Aplastic anemia is a rare, serious blood disease that affects men and women of all ages. When you have aplastic anemia, your bone marrow is damaged and is unable to make enough of the following:
- Red blood cells, which carry oxygen throughout your body
- White blood cells, which help prevent infection
- Platelets, which allow the blood to clot when you’re bleeding
Not having enough of these cells means your body may have trouble performing important functions.
Aplastic Anemia Risk Factors
In most cases, aplastic anemia has no clear cause. Some risk factors include the following:
- Having received radiation or chemotherapy for cancer treatment
- Being exposed to certain toxins, such as pesticides or benzene (a chemical used to make a variety of materials that is also present in cigarette smoke)
- Having an infectious disease, such as hepatitis
- Having an autoimmune disorder, such as lupus or rheumatoid arthritis
- Being pregnant, though the condition usually goes away when your baby is born
Symptoms of Aplastic Anemia
- Shortness of breath (dyspnea)
- Cold hands and feet
- Pale skin
- Irregular heartbeat
- Frequent infections
- Fever and flu-like symptoms
- Bruising easily
- Nosebleeds, bleeding gums, bloody stool and other types of bleeding, which may be hard to stop
- Heavy menstrual bleeding
If you experience any of the symptoms listed above, tell your primary care doctor. Your provider will examine you and order blood tests or imaging scans.
Your primary care doctor may refer you to a hematologist, a doctor who specializes in blood diseases, for more specialized tests and treatment.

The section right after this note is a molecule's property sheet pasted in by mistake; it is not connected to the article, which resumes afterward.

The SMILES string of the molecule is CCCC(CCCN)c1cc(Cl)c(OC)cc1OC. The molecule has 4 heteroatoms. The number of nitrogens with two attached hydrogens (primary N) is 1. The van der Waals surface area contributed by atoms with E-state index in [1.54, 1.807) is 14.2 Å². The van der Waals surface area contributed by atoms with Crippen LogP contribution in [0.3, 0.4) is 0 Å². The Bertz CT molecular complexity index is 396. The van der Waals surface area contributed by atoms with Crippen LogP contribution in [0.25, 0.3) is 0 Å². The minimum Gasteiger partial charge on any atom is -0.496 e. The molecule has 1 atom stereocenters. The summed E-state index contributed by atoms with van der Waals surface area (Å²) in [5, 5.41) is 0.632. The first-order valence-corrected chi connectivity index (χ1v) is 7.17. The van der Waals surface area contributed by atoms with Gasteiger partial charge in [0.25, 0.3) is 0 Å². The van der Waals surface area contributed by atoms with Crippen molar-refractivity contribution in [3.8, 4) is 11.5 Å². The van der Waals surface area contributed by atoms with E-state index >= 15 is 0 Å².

Aplastic Anemia Treatment at Rush
Mild cases of aplastic anemia may need little or no treatment unless the condition worsens. For moderate to serious aplastic anemia, your Rush hematologist may recommend some of the following options, in combination or alone:
- Medications: These may include immune suppressants and other drugs that help your bone marrow to produce more blood cells, as well as medications to prevent or treat infections.
- Blood transfusion: Receiving a transfusion of healthy blood can temporarily bring blood cell levels back to normal and relieve many of the symptoms of aplastic anemia.
- Stem cell transplant: If you have severe aplastic anemia, a blood and marrow stem cell transplant can cure it. In a stem cell transplant procedure, doctors use donor stem cells to replace damaged stem cells.
Rush Excellence in Aplastic Anemia
- Expert care: Many Rush hematologists are also researchers, conducting laboratory studies and clinical trials to uncover new treatments and gain a deeper understanding of blood diseases. This means you can be assured that our physicians are on top of recent innovations and approaches in anemia care. You may also be able to participate in clinical trials of new treatments.
- High-quality stem cell transplants. If you need a stem cell transplant, you can rest assured that Rush’s bone marrow transplant program will take good care of you. The program has a 100% survival rate for the first 180 days after transplant. The center is also accredited by the Foundation for the Accreditation of Cellular Therapy, which means Rush complies with quality standards for cell collection, laboratory processing and transplantation.
- Team-based, coordinated care: If your aplastic anemia is caused by an underlying disease, such as hepatitis or lupus, our hematologists will work alongside your other Rush specialists, such as your infectious disease physician or rheumatologists, to ensure we are treating the cause of the anemia. We also work closely with the Rush oncologists to help cancer patients who've developed aplastic anemia from cancer treatments.
- Convenient care in Chicago and suburbs: Our aplastic anemia providers are available to see you at our Chicago campus, as well as Rush locations in Lisle and Oak Park.